• When a location is not explicitly mentioned, I look for the culture described in the book. Sometimes, the location is obvious, but sometimes, as in Sunbolt, it is not. In this case, I make a guess about where I think the book is likely located. Sunbolt had a very Middle Eastern feel about it.
  • If all the above fails, I go by the author's nationality or heritage, which can be two different countries. I pick the heritage if the book is about that heritage, otherwise I pick the nationality.
  • For books about immigrant experiences, I tend to prefer the adopted country because most immigrant stories are about adapting to a new country. (Plus, immigrant experiences enrich the new country more than it does the old one.) Very rarely, an immigrant experience dwells mostly on the old country - say, when the protagonist is trying to explore his/her ancestry or heritage or when certain family members refuse to adapt to the new country. In this case, I may prefer the old country, but this will depend on the book.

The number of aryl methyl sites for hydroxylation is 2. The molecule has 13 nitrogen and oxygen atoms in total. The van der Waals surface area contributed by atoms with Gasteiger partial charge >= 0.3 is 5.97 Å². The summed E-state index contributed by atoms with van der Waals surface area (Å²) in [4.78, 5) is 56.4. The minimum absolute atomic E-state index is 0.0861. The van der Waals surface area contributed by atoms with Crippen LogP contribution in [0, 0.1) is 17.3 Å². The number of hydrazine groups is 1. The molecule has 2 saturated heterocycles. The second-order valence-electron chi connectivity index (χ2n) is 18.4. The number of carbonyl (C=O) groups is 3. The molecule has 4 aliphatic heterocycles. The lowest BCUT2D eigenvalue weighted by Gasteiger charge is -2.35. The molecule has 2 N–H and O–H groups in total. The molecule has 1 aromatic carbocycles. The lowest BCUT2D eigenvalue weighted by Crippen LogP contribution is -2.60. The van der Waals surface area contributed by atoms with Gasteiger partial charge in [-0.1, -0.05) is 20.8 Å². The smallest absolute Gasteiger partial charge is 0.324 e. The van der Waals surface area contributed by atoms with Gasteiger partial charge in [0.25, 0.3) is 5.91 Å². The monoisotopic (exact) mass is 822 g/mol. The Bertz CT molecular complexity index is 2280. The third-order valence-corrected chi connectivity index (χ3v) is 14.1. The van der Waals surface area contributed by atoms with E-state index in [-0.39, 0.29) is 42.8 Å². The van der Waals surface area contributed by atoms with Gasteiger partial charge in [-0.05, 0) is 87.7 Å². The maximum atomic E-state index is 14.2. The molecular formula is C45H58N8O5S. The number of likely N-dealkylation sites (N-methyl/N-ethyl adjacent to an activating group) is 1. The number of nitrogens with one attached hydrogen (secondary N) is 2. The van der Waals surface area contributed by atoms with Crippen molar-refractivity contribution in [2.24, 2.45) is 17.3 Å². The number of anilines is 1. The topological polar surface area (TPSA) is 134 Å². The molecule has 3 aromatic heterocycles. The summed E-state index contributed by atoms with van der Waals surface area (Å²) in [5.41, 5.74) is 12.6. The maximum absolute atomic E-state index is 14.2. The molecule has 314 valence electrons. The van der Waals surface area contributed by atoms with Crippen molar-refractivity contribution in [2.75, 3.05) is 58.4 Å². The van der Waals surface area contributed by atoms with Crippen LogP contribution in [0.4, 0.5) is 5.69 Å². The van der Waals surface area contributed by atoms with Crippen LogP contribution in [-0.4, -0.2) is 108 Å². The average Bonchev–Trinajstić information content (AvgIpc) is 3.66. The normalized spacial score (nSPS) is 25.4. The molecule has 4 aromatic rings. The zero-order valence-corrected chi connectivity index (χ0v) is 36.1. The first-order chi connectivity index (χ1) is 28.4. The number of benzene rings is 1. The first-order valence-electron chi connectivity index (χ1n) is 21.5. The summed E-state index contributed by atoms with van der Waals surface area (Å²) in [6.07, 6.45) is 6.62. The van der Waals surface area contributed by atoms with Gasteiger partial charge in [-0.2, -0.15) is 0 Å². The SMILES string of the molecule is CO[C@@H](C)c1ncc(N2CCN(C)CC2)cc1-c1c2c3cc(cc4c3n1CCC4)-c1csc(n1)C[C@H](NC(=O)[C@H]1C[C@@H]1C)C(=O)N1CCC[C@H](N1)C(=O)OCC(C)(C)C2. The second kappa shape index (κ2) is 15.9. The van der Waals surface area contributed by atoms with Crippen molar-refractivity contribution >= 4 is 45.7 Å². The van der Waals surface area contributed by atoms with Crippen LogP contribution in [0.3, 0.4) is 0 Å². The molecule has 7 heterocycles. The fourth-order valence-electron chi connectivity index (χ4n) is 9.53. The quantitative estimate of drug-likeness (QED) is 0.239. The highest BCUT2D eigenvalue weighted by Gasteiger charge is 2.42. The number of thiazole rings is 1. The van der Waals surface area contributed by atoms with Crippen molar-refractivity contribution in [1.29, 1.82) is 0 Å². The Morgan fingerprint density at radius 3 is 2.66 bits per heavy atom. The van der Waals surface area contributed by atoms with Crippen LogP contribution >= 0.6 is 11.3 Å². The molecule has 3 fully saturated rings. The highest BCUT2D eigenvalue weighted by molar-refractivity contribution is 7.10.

(The above is subject to change as I read more books and discover new criteria or find limitations in the above criteria.)

Also, books set in USA and UK are not included in the below lists.


Anatomy of a Disappearance by Hisham Matar

The Secret Lives of Baba Segi's Wives by Lola Shoneyin

Child of Dandelions by Shenaaz Nanji

The Hairdresser of Harare by Tendai Huchu
We Need New Names by NoViolet Bulawayo

Say You're One of Them by Uwem Akpan (Middle East)